Libel

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Libel is when a person writes something false about someone that is legally considered to be defamation. Libel is the written variation of slander, which is when someone speaks something that is considered to be defamation. With the introduction of the internet and instant messenger services, successful arguments have been made that in some cases written word on the internet can be slander and not libel. As such, in most jurisdictions libel and slander are today used interchangeably.

Specific things that must be argued in libel cases

In addition to the arguments that must be made for a case of defamation, there are a number of specific claims that must be made in order to have a successful case for libel:

  1. That what is written is either published or else distributed to a large audience.
  2. That what is written is either a complete piece in itself or else is taken in correct context.
  3. That there can be no confusion as to what was said or meant.

These arguments are comparable with the specific arguments that must be made in slander cases.

Must be published

The definition of publishing a document can be debatable. Whilst a best selling book is obviously published, as is a song or a mainstream TV show, there is debate as to whether such a thing as a document presented to a teacher, which may only ever be seen by one person, is not. What is written in a private diary cannot be considered to be a published document, even if that diary is photographed and presented to thousands of people.

Proving that something is published is a very difficult thing to do, especially with regards to the internet, which is why most jurisdictions now consider most internet communications to be slander and not libel, or else combine the two.

Essentially, it must be proven not only that many people saw the document but that it was the intention of the person who wrote the document that they intended for it to be viewed by many people.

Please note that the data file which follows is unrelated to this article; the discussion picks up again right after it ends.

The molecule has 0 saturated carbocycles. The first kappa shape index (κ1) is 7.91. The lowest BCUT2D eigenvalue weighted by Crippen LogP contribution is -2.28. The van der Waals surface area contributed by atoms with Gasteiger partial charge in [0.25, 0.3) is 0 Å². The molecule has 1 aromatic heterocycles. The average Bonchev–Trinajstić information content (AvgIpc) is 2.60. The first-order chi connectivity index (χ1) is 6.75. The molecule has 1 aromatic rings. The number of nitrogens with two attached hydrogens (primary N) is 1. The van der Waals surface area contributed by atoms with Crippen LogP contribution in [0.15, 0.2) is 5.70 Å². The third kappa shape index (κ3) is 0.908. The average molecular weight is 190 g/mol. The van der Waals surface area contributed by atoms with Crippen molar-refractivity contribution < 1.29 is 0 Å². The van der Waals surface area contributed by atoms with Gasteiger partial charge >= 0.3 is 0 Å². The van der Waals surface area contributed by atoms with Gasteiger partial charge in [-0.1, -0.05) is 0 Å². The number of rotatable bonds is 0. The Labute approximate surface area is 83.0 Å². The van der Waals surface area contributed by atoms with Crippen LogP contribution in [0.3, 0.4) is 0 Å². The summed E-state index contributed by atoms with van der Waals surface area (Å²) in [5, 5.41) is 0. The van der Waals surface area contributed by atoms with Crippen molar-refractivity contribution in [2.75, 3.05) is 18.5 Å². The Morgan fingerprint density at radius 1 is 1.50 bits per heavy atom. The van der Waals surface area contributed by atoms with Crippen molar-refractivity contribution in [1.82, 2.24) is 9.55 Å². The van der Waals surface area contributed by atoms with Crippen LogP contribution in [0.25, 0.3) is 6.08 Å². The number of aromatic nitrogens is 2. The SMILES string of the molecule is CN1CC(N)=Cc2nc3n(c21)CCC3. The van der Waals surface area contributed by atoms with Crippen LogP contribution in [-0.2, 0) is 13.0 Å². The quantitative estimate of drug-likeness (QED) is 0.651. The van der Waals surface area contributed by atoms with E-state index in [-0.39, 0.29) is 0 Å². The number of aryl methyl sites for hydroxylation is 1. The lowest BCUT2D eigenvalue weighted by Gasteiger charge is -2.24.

Some examples of what equates to published

  • A book published by a major publishing house and/or which makes a best selling list.
  • A song or album presented by a major record label and/or becomes a hit single or album.
  • A web page that is published and can be viewed by anyone anywhere on the internet.
  • A newsletter that is publicly presented (either to a school, workplace, sporting club, other club, or something similar).
  • A magazine.

Some examples of what does not equate to published

  • A private diary written for your own viewing.
  • A private letter written from one person to one other person.
  • A private e-mail written from one person to one other person.
  • A private web page that is not publicly accessible (e.g. "friends only" or requires passwords/payments to access).
  • Communication in one-to-one instant messenger conversations.

Some debatable examples

  • A web site which is presented privately, but has a large membership list (for example Tila Tequila's 5 million personal friends on MySpace).
  • An e-mail that is shown to many people.

That it is in context

In the case of a complete, published novel, a music album or single, or a complete presentation of some kind, context is relatively easy to prove. It becomes more difficult to prove where it is an individual, partial piece. This is especially difficult to prove in the context of the internet, which is another reason why internet communications are often considered to be slander.

For example, consider that someone wrote something on a web forum, as one message in response to another person's statements. Later on, someone may have either copied that message, or else an administrator had deleted the messages that they were responding to, thus taking it out of context.

It must be able to be proved that what was said could not feasibly be taken out of context, that it was definitely intended to mean what it was interpreted to mean by the complainant, and that it is a stand alone message. Alternatively, they can provide further evidence of several statements that together prove a context.

This is a very debatable aspect of libel law, and can lead to differing judgements depending on the court who judges the case.

That there can be no confusion as to what was meant

Similarly with slander cases, it must be able to be proven that what was written would be interpreted by most people reading it to mean what the complainant says that it means. Many words and phrases can have multiple meanings, depending on how they are understood.

See also